Mike Nowatzki reports for Forum News Service. He can be reached at (701) 255-5607.
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BISMARCK — Sponsors of a proposed ballot measure aimed at full legalization of marijuana in North Dakota and a separate measure to legalize medical marijuana are looking for a lift from "4/20" events planned in several cities Wednesday, the unofficial "National Weed Day."
BISMARCK – Still bruised from two critical audits in February, the state Department of Trust Lands took another clubbing Tuesday in a broader performance audit that found employees crossed ethical lines by accepting free meals and drinks from investment firms managing state assets. The state auditor’s office also uncovered trusts assigned to the wrong tracts of land, resulting in mineral royalty payments and investment income going to the wrong trusts.
BISMARCK -- Mild spring weather has set road construction in motion earlier than usual in North Dakota, and more money will be spent on highways and bridges than last year despite recent budget cuts to the state Department of Transportation. The department has $680 million in work planned for this construction season, up from $615 million last year, spokeswoman Jamie Olson said Monday. While the orange cones won't be as widespread as in 2013 and 2014, which each saw about $820 million in work, "It's still a pretty big construction program," she said.
BISMARCK — North Dakota’s mining and oil extraction sector saw a $2 billion dip in taxable sales and purchases in 2015 as depressed crude oil and farm commodity prices brought the state’s economic boom to a grinding halt, according to figures released Tuesday. Taxable sales and purchases, a key indicator of economic health, totaled $22.9 billion in 2015, down from a record high of $28.2 billion in 2014 and the lowest total since $19.7 billion in 2011.
BISMARCK – Democrats plugged some holes in their statewide and legislative slates at the last minute Monday, while GOP gubernatorial hopeful Doug Burgum filed signatures to get on the June primary ballot after losing the Republican endorsement to Attorney General Wayne Stenehjem. The Democratic-NPL Party filled slots for state treasurer, insurance commissioner and Public Service Commission just before the 4 p.m. deadline to be placed on the June 14 ballot.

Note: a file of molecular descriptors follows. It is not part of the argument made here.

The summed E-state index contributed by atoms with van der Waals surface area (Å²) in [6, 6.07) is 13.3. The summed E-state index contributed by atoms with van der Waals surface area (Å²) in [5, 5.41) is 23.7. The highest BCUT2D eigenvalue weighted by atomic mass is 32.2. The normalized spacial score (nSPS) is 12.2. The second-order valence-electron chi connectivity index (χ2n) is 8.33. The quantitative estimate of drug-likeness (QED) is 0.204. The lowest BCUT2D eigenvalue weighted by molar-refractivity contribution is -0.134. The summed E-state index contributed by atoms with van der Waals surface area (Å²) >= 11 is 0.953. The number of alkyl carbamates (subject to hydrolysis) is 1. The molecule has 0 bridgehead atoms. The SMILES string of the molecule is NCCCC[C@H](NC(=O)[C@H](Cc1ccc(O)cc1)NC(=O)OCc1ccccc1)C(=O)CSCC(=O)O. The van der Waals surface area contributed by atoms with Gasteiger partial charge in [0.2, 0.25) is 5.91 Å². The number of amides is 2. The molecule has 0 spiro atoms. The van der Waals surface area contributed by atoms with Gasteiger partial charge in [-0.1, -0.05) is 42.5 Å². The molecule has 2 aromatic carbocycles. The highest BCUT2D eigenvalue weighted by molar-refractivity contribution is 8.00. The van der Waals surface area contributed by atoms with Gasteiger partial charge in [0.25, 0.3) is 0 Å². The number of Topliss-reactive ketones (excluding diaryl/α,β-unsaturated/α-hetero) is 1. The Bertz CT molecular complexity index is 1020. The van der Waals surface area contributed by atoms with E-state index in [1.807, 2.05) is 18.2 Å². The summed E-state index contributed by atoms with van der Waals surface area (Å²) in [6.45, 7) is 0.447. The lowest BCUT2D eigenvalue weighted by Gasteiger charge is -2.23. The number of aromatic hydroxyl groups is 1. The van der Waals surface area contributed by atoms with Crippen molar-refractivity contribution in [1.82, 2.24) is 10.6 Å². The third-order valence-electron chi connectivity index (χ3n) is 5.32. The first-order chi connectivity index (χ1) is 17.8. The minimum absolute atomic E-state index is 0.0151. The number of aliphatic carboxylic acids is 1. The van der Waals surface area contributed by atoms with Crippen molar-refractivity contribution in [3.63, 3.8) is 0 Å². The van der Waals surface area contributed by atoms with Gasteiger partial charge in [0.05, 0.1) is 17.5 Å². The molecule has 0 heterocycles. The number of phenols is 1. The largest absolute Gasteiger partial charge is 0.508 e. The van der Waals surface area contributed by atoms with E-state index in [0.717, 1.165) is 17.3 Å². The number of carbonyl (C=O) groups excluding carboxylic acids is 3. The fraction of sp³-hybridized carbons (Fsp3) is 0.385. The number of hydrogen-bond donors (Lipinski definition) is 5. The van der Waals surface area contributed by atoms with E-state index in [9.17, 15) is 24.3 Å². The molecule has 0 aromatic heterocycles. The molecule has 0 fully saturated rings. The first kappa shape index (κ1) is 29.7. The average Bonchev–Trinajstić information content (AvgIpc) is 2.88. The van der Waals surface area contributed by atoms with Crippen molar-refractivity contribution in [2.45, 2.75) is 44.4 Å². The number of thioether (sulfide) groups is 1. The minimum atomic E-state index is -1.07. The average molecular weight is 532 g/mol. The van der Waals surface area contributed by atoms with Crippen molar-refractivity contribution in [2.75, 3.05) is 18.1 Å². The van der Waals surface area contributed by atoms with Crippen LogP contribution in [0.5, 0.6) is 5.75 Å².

BISMARCK — Conservation groups, labor unions and the National Park Service on Monday slammed a proposed rule that they worry would limit public input on oil and gas matters by defining an "interested party" as a landowner or property manager. "I just can't fathom why you would want to be known as the North Dakota government body that makes its citizens unwelcome," Laura Anhalt of Bismarck, a Badlands Conservation Alliance board member, testified during a public hearing held by the North Dakota Department of Mineral Resources.
BISMARCK – North Dakota Democrats plugged some holes in their statewide slate of candidates at the last minute Monday, while Republican gubernatorial hopeful Doug Burgum filed the petition signatures he needed to run in the June primary after losing the GOP endorsement to Attorney General Wayne Stenehjem.
BISMARCK – Conservation groups, labor unions and the National Park Service on Monday slammed a proposed rule that they worry would limit public input on oil and gas matters by defining an “interested party” as a landowner or property manager.
BISMARCK — The North Dakota Democratic-NPL Party and its newly endorsed candidate for U.S. House are denying allegations he had an extramarital affair. Chase Iron Eyes, a Fort Yates attorney and American Indian activist who received the party's endorsement Saturday, said he also doesn't know how a picture he took of himself naked ended up posted online with the allegations. "This is a smear campaign," he said in a phone interview Tuesday.
BISMARCK — Gov. Jack Dalrymple on Tuesday rejected a request from Democrats to call lawmakers back to Bismarck to undo $50 million in recent budget cuts, saying it's unnecessary and the budget plan for the coming year is "just fine." Democrats sent a letter to Dalrymple last week asking him to call a special session so lawmakers could take a more strategic approach to budget cuts made in February and prompted by a projected $1.07 billion revenue shortfall brought on by low crude oil and farm commodity prices.